Wednesday, November 28, 2012

Discovering our flavors: Hispanic cheeses, multicultural explosion

The Spaniards introduced to the New Continent their cheeses and the ways of preparation and processing. However, Hispanic cheeses -far from European- are simply bathed of mixed races or ´mestizaje´. 

Unlike very aged or cured cheeses that which are of stronger flavors, in Latin America the kings are fresh cheeses. For this reason, it is common to have as an integral part of Hispanic cuisine cheeses such as ´panela´, ´cotija´, and ´asadero´. 

And if one talks of Mexico, then the best cheeses are from Chihuahua, Oaxaca. Hand-Made or ´De Mano´ and ´Telita´ are classic items for Venezuelans; and of course, we cannot forget the unique ´Costeño´ from Colombia.

According to the United States Dairy Export Council, 85 percent of the national production of cheeses are fresh cheeses, called frescos.  “Its flavor is friendly with any dish,” said Esteban Suárez, chef of the restaurant inside of a supermarket located in the Southwest of Tulsa. “Adding cheese to a plate improves it, because it is more flavorful.”

For María Sánchez, the cheese is an essential part of the kitchen. “You cannot make mistakes when you add cheese to your dishes", said Sánchez, who is from Guatemala, while doing her purchase in a market located in East Tulsa. “This cheese from Guatemala resembles ´queso de morral´ or backpack cheese for my people," she said. “We say so, because we tied the cheese to a backpack, then we sell it on the street.”

Like Sánchez, Piedad Soto, cannot be without cheese in her fridge. “I may lack a few items, but not the cheese,” she said while taking two wheels of cotija cheese. “I use it for everything.”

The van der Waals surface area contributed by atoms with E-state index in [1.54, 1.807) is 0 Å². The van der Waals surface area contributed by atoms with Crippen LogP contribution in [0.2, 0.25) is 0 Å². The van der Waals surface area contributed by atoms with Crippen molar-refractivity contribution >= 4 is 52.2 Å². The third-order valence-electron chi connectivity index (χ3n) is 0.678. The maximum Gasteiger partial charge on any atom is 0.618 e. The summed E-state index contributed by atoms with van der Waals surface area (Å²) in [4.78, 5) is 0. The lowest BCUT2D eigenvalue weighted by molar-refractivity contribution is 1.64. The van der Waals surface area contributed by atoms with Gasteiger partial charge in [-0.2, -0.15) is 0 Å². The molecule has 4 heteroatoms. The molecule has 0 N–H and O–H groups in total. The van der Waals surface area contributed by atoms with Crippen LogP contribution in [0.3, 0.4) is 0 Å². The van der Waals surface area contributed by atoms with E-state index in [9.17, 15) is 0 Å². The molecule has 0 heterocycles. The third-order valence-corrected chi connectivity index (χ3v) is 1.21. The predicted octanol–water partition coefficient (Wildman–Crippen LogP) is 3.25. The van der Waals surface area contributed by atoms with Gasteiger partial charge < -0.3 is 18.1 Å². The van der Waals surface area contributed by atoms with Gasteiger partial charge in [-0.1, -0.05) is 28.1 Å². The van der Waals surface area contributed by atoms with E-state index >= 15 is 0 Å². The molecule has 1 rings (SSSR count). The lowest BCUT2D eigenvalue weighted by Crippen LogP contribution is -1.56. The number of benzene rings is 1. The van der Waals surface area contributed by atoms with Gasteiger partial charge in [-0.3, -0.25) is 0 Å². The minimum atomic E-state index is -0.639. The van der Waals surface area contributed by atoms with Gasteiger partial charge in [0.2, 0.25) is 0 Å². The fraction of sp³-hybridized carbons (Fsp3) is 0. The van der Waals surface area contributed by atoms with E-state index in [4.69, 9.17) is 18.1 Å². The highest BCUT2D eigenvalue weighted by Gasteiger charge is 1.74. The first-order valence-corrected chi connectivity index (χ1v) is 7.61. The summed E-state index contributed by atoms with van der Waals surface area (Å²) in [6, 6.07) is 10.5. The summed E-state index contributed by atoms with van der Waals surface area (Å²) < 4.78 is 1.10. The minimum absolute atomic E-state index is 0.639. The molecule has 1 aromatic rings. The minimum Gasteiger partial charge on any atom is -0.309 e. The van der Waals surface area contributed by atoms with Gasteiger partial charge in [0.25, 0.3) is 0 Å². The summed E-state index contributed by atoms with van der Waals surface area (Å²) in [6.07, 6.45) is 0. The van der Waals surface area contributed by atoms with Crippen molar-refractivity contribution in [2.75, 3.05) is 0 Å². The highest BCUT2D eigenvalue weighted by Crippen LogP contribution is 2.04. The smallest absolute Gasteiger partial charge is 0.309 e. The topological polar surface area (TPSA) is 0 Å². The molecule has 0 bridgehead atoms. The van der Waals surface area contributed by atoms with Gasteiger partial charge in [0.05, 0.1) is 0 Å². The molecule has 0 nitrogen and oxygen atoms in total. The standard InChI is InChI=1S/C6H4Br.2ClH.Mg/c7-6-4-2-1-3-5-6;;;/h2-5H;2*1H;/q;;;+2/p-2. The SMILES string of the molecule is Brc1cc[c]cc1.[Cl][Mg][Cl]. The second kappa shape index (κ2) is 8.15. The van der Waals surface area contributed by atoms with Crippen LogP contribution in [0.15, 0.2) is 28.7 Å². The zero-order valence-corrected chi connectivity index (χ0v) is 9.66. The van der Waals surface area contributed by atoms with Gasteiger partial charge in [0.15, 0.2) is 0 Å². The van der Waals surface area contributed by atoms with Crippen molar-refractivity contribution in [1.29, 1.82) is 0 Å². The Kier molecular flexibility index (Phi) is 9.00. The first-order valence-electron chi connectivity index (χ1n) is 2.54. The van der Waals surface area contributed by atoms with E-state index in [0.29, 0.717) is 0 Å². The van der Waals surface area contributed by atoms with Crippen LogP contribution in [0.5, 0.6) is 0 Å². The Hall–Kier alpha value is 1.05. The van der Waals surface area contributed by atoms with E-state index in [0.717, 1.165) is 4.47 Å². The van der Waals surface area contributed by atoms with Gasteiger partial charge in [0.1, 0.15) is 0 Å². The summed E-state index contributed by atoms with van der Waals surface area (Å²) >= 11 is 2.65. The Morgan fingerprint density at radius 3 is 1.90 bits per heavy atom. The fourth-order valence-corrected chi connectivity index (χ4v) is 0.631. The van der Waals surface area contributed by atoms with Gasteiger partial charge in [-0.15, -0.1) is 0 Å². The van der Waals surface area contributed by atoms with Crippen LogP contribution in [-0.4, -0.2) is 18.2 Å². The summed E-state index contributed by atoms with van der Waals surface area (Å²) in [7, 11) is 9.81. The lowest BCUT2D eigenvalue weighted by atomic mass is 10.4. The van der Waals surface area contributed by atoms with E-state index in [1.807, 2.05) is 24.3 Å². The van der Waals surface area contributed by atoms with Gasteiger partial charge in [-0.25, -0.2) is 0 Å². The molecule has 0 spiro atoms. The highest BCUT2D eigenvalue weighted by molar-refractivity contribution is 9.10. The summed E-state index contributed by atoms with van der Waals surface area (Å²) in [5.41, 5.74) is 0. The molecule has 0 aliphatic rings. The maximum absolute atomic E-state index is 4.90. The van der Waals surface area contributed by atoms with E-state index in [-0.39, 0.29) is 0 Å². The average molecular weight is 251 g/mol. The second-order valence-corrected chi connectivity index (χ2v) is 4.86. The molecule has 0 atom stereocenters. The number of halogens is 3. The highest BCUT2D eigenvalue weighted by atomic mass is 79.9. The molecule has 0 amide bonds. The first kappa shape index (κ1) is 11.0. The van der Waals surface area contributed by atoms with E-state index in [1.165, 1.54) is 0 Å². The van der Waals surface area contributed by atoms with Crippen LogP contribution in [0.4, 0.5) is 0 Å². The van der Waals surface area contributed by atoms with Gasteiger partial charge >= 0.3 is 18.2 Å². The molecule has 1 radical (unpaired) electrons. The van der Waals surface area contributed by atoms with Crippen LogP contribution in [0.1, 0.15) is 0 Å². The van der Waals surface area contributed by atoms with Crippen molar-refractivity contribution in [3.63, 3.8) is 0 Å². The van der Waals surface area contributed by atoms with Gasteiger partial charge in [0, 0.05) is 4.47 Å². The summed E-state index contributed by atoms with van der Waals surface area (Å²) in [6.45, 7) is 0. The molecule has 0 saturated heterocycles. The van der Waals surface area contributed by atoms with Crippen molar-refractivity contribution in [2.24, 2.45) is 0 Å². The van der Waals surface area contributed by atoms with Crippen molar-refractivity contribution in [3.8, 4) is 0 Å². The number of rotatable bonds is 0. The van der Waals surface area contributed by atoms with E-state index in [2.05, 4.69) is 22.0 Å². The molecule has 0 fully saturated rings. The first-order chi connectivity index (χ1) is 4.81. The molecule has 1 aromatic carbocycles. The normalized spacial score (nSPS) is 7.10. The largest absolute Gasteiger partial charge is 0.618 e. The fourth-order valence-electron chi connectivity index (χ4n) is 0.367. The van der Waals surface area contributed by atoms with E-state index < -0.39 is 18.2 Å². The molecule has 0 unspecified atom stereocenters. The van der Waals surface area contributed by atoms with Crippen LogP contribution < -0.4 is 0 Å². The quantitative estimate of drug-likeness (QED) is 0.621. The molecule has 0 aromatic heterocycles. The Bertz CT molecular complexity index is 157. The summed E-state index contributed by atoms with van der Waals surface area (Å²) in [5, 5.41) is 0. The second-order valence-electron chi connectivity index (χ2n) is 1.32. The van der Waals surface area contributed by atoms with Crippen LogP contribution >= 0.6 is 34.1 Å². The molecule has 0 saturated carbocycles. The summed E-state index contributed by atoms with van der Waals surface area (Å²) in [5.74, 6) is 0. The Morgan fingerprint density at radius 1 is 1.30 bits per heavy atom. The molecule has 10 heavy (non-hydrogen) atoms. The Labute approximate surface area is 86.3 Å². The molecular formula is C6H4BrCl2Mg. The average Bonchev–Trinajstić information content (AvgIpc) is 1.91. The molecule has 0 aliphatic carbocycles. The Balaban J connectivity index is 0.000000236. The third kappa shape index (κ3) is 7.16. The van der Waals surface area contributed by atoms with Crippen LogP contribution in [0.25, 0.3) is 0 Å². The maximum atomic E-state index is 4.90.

According to the U.S. Department of Agriculture, Mexico is tenth in the world for production of cheese; and with regard to its consumption, stands at eighth place. “For me there is no better cheese such as ´queso criollo´ or creole cheese from Taxco, Guerrero”, said Raimundo Pérez, via Twitter. “It is not easy to find.”

The Lord of the Cheese
Iván Ledezma has been working at a Hispanic market in East Tulsa for the last 5 years. His job is to set and rotate cheeses in the refrigerators of a huge warehouse. “The fresh ones are the most popular. It is ideal for enchiladas”, he said. “Then we have ´requesón´, although here they call it ricotta. It is also good to fill enchiladas.”

Another fresh cheese known as panela, or basket, is typically characterized by braids that make its outward appearance. “This is the king of the appetizers”, said Ledezma.
Among the soft cheeses, Oaxaca is the leader. “It has no competition. Every single quesadilla must have it.”

Ledezma stressed the flavor of cotija cheese, when aging is in play. “It is the parmesan of Mexicans,” he said without hesitation.

Finally the local expert expressed that "everyone likes a particular cheese, but at the end of the day everyone wants a fresh product that does not steal all of the flavor from the food".

A very different cheese
The Mennonite communities located to the North of Mexico, produce a cheese that is distinguished by its yellow color, similar to the popular cheddar. This is the famous Chihuahua cheese. “It's my favorite,” said Verónica Salcedo, who was looking for it in a market in East Tulsa. “There are many brands, but ´El Supremo´ is the best. The problem is that I never find it.”

This cheese is ideal to be melted, being a sort of delicacy for the so-called fried cheese.

In the U.S. we will hardly see woven baskets filled with crinejas or braids of cheese, or cheese balls covered in corn cob, typical of the cheese makers of the past, but at least we can find its flavor in the refrigerators in local supermarkets.

Photos by Juan Miret

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